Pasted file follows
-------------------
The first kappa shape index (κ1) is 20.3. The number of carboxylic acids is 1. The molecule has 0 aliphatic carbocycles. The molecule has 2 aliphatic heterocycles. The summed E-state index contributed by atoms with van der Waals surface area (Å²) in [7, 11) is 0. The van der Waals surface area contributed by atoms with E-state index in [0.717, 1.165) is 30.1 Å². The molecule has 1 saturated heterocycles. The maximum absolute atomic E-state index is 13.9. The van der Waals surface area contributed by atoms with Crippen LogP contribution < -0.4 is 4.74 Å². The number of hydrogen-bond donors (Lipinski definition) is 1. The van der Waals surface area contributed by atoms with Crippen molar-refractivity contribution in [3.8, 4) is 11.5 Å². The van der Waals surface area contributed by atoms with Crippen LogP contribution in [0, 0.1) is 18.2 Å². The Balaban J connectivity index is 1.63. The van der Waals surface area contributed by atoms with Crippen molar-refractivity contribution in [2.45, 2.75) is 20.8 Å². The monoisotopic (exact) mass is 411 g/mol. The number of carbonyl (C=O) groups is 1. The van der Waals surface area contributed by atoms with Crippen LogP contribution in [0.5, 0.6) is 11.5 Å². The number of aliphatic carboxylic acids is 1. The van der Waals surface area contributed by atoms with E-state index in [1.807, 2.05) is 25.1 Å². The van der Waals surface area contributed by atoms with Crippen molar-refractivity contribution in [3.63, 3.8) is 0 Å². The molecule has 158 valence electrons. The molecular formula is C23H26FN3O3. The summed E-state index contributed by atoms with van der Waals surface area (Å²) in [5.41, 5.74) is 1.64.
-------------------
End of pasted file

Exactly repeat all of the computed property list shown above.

The first kappa shape index (κ1) is 20.3. The number of carboxylic acids is 1. The molecule has 0 aliphatic carbocycles. The molecule has 2 aliphatic heterocycles. The summed E-state index contributed by atoms with van der Waals surface area (Å²) in [7, 11) is 0. The van der Waals surface area contributed by atoms with E-state index in [0.717, 1.165) is 30.1 Å². The molecule has 1 saturated heterocycles. The maximum absolute atomic E-state index is 13.9. The van der Waals surface area contributed by atoms with Crippen LogP contribution < -0.4 is 4.74 Å². The number of hydrogen-bond donors (Lipinski definition) is 1. The van der Waals surface area contributed by atoms with Crippen molar-refractivity contribution in [3.8, 4) is 11.5 Å². The van der Waals surface area contributed by atoms with Crippen LogP contribution in [0, 0.1) is 18.2 Å². The Balaban J connectivity index is 1.63. The van der Waals surface area contributed by atoms with Crippen molar-refractivity contribution in [2.45, 2.75) is 20.8 Å². The monoisotopic (exact) mass is 411 g/mol. The number of carbonyl (C=O) groups is 1. The van der Waals surface area contributed by atoms with Crippen LogP contribution in [0.5, 0.6) is 11.5 Å². The number of aliphatic carboxylic acids is 1. The van der Waals surface area contributed by atoms with E-state index in [1.807, 2.05) is 25.1 Å². The van der Waals surface area contributed by atoms with Crippen molar-refractivity contribution in [3.63, 3.8) is 0 Å². The molecule has 158 valence electrons. The molecular formula is C23H26FN3O3. The summed E-state index contributed by atoms with van der Waals surface area (Å²) in [5.41, 5.74) is 1.64.